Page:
Thailand’s central bank governor Wednesday said he is reassessing what to do with monetary policy now that the country’s armed forces have restored a functioning – and, potentially, high-spending – government.
For months, Prasarn Trairatvorakul and his colleagues at the Bank of Thailand have largely held to an accommodative approach to setting interest rates.
Usually one of Asia’s more hawkish central banks, the Bank of Thailand this year has kept policy rates at a relatively subdued level of 2.0%, cutting them by 0.25 percentage point in March.
The goal was to keep Thailand’s economy ticking over during months of disruptive street protests that effectively shut down the operations of the previous elected administration.
Fiscal policy for much of the year had been missing in action, Mr. Prasarn told an investor conference here.
But now the game is changing. “As of now, I think the Thai economy has bottomed out in the second quarter,” said Mr. Prasarn. “The prospects look brighter and I think the engine of fiscal policy should come back to function again to support the economic growth.”
This doesn’t necessarily mean that policy rates are about to shoot back up. Interest rates, Mr. Prasarn said, are just one policy to encourage price stability, adding that “one should not try to use one policy instrument to solve many problems.”
Rather, Mr. Prasarn’s remarks indicate that the central bank will now have to take stock of the potential impact of government spending in the months to come.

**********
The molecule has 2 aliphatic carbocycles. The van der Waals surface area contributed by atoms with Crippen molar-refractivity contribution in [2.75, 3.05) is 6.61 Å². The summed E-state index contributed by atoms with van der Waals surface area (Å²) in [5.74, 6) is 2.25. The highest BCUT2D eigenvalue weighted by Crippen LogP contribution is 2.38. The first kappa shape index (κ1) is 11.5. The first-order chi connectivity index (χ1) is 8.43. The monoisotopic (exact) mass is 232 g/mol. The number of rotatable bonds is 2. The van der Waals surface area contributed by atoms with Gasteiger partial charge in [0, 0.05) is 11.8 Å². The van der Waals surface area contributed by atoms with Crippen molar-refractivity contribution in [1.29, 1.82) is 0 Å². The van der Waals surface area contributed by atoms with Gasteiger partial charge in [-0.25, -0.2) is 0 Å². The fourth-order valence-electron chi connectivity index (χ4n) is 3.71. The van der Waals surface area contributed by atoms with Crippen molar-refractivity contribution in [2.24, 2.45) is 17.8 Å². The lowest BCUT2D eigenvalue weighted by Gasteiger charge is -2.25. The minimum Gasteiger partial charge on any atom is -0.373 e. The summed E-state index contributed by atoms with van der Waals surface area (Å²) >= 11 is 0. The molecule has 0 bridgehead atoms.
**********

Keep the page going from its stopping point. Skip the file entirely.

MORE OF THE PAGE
Since the May 22 coup d’état that removed a government supported by populist billionaire Thaksin Shinawatra, Thailand’s new military leaders have installed a new administration that has set out boost the country’s flagging economy.
Among other things, the junta freed up $3 billion to pay off farmers awaiting funds from a collapsed subsidy program and signed off on plans to spend up to $75 billion to upgrade train lines and other important infrastructure over the rest of the decade.
The junta has had some initially positive results. The economy expanded 0.4% on year and 0.9% on quarter in the second quarter of the year after contracting sharply in the first three months.
There could be more to come. With army chief Gen. Prayuth Chan-ocha formally becoming prime minister earlier this week, the army is cementing its power and is aiming to limit the influence of populist leaders such as Mr. Thaksin and his sister, former prime minister Yingluck Shinawatra, before allowing new elections by the end of next year.
Economics chief Air Chief Marshal Prajin Juntong, who doubles up as air force commander, has said that delivering stronger economic growth rates is an import element in pursuing this broader program.
“We are gratified that our intervention in May is already having a beneficial effect as confidence has been restored and the economy is recovering well,” Marshal Prajin said at the same conference.
He again outlined the military administration’s plans to make Thailand more competitive and boost local consumption and investment. Besides strengthening transport links, Marshal Prajin mentioned plans to improve Thailand’s telecommunications networks.
The central bank chief, though, noted that the military will need a significant buy-in from investors if it is to meet its goals. “It is important to note that resources and infrastructure built by the government and central bank are not sufficient in themselves to lift the economy’s growth potential,” said Mr. Prasarn. “Cooperation of financial and business sectors is vital for lifting growth potential.”
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